National Guard Soldier Challenges University Policy
By Nadia Crow, Reporter
CEDAR FALLS, Iowa - At the University of Northern Iowa a National Guard soldier is challenging university policy. The soldier says he's filed a formal grievance with the school. Specialist James Roethler was one of the nearly three thousand Iowa National Guard soldiers deployed to Afghanistan in 2011. After coming home, he enrolled at UNI but still has mandatory military obligations. Now, he's fighting to be able to make-up an exam that could affect his grade.
Specialist James Roethler heads to theater class with a reminder of his service strapped on his backpack.
"I got deployed to Afghanistan at the age of 18 and that afforded me some benefits to go to college,” said Specialist James Roethler.
But with those benefits came struggles like juggling academics with military obligations. The two came head-to-head last week when his Psychology professor moved a test from Wednesday to Friday.
"I went to talk to her and she said well you can't take it,” said Roethler.
Roethler went to a four day drill and missed that test.
"We are serving our country and we can't get out of that obligation without going AWOL,” said Roethler.
His teacher said he and another soldier in the class could drop that grade but couldn't miss any other exams. University policy reads "Students must adhere to each faculty member's policies regarding attendance and make-up work."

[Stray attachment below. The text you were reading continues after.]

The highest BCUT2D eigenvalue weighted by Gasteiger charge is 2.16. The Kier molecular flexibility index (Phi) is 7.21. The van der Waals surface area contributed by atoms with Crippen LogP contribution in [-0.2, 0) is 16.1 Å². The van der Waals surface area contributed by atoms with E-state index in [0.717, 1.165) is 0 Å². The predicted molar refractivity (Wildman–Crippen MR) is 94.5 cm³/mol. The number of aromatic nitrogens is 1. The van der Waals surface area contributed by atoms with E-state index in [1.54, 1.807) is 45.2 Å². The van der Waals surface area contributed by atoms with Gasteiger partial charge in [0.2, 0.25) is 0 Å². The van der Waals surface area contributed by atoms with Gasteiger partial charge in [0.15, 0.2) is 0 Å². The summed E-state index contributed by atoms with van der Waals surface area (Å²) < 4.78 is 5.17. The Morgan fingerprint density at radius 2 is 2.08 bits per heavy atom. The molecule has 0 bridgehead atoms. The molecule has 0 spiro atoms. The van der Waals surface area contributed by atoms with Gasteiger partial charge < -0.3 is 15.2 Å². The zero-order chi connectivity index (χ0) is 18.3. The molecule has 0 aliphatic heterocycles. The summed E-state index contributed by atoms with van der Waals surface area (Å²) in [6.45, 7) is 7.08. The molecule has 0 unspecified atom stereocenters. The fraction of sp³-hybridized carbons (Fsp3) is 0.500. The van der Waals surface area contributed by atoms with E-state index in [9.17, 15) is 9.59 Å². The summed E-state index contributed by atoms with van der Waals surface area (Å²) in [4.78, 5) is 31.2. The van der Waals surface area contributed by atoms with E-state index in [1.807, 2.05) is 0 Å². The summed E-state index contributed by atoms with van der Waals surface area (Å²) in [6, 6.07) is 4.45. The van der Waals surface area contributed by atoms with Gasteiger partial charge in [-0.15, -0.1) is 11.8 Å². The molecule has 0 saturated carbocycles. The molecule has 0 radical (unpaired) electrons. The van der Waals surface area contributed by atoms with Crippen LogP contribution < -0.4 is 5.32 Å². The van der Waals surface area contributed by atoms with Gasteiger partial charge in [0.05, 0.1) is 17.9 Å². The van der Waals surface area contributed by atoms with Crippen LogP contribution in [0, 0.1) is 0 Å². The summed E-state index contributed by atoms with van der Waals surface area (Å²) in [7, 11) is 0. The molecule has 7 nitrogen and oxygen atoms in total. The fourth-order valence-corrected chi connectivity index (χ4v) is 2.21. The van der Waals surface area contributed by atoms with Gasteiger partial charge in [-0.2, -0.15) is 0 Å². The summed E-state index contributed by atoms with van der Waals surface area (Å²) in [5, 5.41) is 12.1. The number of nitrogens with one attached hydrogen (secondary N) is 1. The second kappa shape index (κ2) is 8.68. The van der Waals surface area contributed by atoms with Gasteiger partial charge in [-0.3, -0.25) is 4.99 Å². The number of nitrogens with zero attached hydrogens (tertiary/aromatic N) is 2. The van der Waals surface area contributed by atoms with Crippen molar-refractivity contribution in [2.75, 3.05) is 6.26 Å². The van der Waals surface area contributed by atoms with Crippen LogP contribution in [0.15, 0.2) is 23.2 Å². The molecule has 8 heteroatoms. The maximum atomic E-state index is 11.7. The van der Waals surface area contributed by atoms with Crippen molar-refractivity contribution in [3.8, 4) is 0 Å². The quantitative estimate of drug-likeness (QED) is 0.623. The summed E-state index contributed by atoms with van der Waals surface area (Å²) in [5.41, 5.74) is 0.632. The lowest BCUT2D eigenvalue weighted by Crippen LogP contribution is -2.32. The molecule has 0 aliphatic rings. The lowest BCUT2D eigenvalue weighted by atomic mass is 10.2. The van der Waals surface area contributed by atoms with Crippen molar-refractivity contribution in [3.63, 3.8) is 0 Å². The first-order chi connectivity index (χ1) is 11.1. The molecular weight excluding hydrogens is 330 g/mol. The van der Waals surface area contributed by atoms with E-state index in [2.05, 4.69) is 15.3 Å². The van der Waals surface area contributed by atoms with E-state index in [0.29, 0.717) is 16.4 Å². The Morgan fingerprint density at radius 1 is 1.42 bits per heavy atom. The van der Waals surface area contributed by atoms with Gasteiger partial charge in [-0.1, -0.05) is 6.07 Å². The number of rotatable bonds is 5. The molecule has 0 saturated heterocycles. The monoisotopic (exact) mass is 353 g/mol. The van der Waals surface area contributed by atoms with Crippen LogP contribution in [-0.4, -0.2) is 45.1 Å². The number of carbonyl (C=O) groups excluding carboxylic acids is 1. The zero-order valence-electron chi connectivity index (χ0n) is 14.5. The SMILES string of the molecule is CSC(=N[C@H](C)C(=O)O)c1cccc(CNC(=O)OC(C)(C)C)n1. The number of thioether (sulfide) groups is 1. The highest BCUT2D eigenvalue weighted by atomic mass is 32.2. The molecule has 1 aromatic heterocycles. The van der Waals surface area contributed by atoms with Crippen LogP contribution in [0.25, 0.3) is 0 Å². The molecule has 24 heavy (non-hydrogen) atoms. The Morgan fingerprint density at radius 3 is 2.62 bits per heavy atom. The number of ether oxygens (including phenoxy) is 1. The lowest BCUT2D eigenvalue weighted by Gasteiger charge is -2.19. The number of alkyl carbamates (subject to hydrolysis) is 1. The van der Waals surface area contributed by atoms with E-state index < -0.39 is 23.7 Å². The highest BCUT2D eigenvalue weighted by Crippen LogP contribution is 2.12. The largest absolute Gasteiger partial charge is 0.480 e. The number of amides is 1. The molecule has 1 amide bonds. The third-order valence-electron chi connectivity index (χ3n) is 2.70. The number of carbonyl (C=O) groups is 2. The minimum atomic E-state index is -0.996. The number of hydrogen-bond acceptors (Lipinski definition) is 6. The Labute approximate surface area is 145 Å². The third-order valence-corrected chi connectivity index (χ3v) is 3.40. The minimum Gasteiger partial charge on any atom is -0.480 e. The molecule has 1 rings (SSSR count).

So that left Roethler with only one option, file a formal grievance. At a formal hearing he'll have to explain why he missed class and a university panel will decide if he should be awarded a make-up test. Plenty of hurdles, Roethler doesn't think service members should have to jump through.
"If you get sent to active duty status, then they have to make certain allowances. There isn't one regarding drill status or reserve status and I think there should be one implemented,” said Roethler.
University spokesperson Stacy Christensen says, quote "this is the first time the university has ever had a military service grievance." She added, "The University wants to look at the policy again with the policy committee this year."
UNI was selected three times in the top 15-percent of schools that are doing the most to embrace America's veterans. That's an honor from the G.I. Jobs Magazine. Again, the university says they will review their current policy while considering its growing veteran student population. Roethler says he wants to make-up that quiz and he wants to see a formal policy change as well.
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